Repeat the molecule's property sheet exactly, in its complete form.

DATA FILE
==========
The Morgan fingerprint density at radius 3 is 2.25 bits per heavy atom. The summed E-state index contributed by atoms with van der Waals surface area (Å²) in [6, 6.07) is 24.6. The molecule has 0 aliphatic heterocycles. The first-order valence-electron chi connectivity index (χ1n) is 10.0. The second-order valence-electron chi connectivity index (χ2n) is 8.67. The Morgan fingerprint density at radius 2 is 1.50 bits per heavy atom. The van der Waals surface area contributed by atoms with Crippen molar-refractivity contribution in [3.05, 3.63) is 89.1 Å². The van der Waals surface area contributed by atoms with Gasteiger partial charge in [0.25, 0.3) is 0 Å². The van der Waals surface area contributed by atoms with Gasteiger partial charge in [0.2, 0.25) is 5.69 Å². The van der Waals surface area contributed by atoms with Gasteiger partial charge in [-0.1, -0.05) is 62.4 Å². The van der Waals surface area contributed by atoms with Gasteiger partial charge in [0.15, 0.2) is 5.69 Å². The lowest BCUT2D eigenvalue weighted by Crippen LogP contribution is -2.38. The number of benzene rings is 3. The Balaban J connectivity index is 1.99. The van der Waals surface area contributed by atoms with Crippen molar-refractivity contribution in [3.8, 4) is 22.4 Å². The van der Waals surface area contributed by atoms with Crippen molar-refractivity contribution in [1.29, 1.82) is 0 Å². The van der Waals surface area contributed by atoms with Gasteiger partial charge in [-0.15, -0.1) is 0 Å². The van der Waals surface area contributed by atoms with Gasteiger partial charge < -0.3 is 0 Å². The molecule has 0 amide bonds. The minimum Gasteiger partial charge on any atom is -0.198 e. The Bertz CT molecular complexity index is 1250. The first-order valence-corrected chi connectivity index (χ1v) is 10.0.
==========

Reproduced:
The Morgan fingerprint density at radius 3 is 2.25 bits per heavy atom. The summed E-state index contributed by atoms with van der Waals surface area (Å²) in [6, 6.07) is 24.6. The molecule has 0 aliphatic heterocycles. The first-order valence-electron chi connectivity index (χ1n) is 10.0. The second-order valence-electron chi connectivity index (χ2n) is 8.67. The Morgan fingerprint density at radius 2 is 1.50 bits per heavy atom. The van der Waals surface area contributed by atoms with Crippen molar-refractivity contribution in [3.05, 3.63) is 89.1 Å². The van der Waals surface area contributed by atoms with Gasteiger partial charge in [0.25, 0.3) is 0 Å². The van der Waals surface area contributed by atoms with Gasteiger partial charge in [0.2, 0.25) is 5.69 Å². The van der Waals surface area contributed by atoms with Gasteiger partial charge in [-0.1, -0.05) is 62.4 Å². The van der Waals surface area contributed by atoms with Gasteiger partial charge in [0.15, 0.2) is 5.69 Å². The lowest BCUT2D eigenvalue weighted by Crippen LogP contribution is -2.38. The number of benzene rings is 3. The Balaban J connectivity index is 1.99. The van der Waals surface area contributed by atoms with Crippen molar-refractivity contribution in [3.8, 4) is 22.4 Å². The van der Waals surface area contributed by atoms with Crippen molar-refractivity contribution in [1.29, 1.82) is 0 Å². The van der Waals surface area contributed by atoms with Gasteiger partial charge in [-0.15, -0.1) is 0 Å². The van der Waals surface area contributed by atoms with Gasteiger partial charge < -0.3 is 0 Å². The molecule has 0 amide bonds. The minimum Gasteiger partial charge on any atom is -0.198 e. The Bertz CT molecular complexity index is 1250. The first-order valence-corrected chi connectivity index (χ1v) is 10.0.